|an extraordinary or unusual thing, person, or event; an exceptional example or instance.|
|a children's mummer's parade, as on the Fourth of July, with prizes for the best costumes.|
|a white, blue, yellow, green, or pink mineral, found in coarse granites and igneous rocks. It is a source of beryllium and is sometimes used as a gemstone; the green variety is emerald, the blue is aquamarine. Composition: beryllium aluminium silicate. Formula: Be3Al2Si6O18. Crystal structure: hexagonal|
|[C13: from Old French, from Latin bēryllus, from Greek bērullos, of Indic origin]|
|beryl (běr'əl) Pronunciation Key
A usually green or bluish-green hexagonal mineral occurring as transparent to translucent prisms in igneous and metamorphic rocks. Transparent varieties, such as emeralds and aquamarine, are valued as gems. Beryl is the main source of the element beryllium. Chemical formula: Be3Al2Si6O18.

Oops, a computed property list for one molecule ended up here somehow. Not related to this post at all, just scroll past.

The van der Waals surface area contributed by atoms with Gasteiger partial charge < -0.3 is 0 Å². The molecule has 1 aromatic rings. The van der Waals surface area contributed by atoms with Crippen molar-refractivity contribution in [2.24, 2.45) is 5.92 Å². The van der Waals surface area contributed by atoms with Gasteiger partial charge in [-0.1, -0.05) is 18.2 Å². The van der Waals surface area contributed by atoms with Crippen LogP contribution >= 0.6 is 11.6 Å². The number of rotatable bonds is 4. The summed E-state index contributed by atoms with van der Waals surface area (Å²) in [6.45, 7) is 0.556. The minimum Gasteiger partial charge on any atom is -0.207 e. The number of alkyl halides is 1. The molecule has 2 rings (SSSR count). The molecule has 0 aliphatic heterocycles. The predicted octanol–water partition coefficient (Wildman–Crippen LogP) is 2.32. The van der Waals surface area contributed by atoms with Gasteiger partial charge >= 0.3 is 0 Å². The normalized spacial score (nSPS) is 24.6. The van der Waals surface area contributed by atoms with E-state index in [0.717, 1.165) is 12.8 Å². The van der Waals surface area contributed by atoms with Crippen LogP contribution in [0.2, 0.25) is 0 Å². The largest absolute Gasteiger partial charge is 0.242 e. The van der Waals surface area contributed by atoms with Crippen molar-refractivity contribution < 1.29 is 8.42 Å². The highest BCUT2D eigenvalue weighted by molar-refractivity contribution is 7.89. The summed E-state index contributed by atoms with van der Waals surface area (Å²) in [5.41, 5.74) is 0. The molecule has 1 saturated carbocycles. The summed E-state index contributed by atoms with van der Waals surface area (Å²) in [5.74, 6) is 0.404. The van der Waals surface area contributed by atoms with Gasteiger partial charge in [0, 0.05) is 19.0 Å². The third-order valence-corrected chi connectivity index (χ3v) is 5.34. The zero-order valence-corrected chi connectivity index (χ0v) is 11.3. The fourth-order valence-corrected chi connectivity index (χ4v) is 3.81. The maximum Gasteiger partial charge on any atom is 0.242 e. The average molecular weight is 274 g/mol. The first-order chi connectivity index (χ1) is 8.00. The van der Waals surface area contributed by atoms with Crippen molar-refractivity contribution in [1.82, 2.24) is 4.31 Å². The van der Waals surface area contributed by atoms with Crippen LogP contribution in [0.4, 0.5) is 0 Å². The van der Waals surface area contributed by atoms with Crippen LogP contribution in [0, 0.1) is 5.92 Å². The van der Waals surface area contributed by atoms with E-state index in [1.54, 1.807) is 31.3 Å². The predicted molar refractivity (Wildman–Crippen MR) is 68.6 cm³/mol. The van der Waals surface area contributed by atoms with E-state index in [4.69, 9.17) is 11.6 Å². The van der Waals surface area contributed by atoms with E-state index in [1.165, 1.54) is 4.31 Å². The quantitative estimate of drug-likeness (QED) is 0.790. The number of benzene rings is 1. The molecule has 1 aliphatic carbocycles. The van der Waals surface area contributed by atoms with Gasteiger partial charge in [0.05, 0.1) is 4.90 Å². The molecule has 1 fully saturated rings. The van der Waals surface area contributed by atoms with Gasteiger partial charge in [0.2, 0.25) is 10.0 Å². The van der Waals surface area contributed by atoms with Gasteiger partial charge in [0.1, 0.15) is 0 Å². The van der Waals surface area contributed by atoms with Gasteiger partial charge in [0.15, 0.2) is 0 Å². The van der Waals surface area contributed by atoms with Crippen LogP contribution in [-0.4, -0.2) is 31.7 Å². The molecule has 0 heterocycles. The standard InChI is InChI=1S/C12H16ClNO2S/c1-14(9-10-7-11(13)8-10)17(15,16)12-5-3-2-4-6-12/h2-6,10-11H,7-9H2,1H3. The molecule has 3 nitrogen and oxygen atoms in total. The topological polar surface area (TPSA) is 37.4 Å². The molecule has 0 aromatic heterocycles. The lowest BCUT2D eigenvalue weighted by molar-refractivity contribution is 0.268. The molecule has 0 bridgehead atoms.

the rendering in the Authorized Version of the Hebrew word _tarshish_, a precious stone; probably so called as being brought from Tarshish. It was one of the stones on the breastplate of the high priest (Ex. 28:20; R.V. marg., "chalcedony;" 39:13). The colour of the wheels in Ezekiel's vision was as the colour of a beryl stone (1:16; 10:9; R.V., "stone of Tarshish"). It is mentioned in Cant. 5:14; Dan. 10:6; Rev. 21:20. In Ezek. 28:13 the LXX. render the word by "chrysolite," which the Jewish historian Josephus regards as its proper translation. This also is the rendering given in the Authorized Version in the margin. That was a gold-coloured gem, the topaz of ancient authors.